That's it! You have now successfully removed Java from your Ubuntu machine. If you need to reinstall Java at a later time, simply follow the steps outlined in the official Ubuntu documentation.

Cleaning Up

After uninstalling Java, it is important to clean up any leftover files and dependencies to free up disk space and ensure optimal system performance. Here are some steps to follow:

  1. Remove any temporary files related to Java:

    sudo rm -r /var/cache/oracle-jdk*
    sudo rm -r /usr/lib/jvm/java*
  2. Delete any empty directories that were created during the uninstallation process:

    sudo rmdir /usr/lib/jvm
    sudo rmdir /usr/java
  3. Remove any remaining Java packages or libraries that may be causing conflicts:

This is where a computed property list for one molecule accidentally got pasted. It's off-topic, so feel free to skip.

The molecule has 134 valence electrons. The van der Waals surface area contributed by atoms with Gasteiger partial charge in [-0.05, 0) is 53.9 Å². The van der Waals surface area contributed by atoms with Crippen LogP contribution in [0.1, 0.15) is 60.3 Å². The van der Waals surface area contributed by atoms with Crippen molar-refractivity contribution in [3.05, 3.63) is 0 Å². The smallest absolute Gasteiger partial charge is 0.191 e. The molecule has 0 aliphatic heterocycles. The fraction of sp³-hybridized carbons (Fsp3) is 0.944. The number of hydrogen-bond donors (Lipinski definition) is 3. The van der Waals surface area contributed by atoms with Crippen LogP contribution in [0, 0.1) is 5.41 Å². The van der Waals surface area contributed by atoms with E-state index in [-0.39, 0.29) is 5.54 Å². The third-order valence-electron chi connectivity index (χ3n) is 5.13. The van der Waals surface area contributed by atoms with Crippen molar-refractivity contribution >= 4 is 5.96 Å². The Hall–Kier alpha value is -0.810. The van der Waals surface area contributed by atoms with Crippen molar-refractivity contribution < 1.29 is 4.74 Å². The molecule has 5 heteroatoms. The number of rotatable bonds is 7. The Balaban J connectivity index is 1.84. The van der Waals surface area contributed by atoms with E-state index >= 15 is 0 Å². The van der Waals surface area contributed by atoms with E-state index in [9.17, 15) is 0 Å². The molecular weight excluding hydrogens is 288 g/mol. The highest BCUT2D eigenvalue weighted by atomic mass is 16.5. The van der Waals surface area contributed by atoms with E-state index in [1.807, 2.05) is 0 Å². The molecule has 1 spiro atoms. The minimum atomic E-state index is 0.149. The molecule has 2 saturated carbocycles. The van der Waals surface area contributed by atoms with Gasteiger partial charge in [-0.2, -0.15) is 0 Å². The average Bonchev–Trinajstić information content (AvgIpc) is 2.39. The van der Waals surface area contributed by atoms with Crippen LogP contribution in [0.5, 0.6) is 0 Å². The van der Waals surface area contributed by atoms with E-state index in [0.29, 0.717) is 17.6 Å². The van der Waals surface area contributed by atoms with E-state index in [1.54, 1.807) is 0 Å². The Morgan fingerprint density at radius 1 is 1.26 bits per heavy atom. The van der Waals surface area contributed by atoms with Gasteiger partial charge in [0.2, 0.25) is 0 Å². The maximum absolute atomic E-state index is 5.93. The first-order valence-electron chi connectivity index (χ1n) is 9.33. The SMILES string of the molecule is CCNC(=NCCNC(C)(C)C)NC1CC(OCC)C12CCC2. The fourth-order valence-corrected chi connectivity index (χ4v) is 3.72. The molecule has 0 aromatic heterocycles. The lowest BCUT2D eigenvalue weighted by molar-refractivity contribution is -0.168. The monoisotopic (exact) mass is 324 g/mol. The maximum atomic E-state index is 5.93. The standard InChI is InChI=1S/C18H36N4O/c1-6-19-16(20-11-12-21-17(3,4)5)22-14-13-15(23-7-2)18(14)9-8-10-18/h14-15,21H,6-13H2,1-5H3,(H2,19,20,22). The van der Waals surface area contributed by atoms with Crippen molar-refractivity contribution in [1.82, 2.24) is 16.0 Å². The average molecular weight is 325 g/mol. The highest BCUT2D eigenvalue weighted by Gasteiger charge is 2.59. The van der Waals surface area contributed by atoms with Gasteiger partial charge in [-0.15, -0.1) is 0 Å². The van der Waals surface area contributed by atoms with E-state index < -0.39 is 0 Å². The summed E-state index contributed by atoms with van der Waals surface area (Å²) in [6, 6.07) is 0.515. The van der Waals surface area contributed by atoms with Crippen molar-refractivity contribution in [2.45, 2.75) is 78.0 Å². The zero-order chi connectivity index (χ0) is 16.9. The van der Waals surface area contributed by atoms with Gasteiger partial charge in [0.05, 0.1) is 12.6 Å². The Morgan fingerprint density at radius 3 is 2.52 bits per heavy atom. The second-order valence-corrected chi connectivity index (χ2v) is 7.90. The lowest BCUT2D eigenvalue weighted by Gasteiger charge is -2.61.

sudo apt autoremove
  4. Remove any Java-related environment variables:

    sudo nano /etc/environment

    Locate any lines that reference Java or its installation directory and remove them.

  5. Update the shared library cache to remove any references to Java:

    sudo ldconfig

These steps should ensure that Java has been completely uninstalled and any associated files or settings have been removed from your system.

Testing Java Removal

After following the steps outlined in the previous section, you may wish to test that Java has been successfully removed from your Ubuntu system. Here are a few ways to check if Java is still installed:

  • Open a terminal and type java -version. If Java is still installed, you will see the output of the Java version installed on your system. If Java has been successfully uninstalled, you will get an error saying "java: command not found".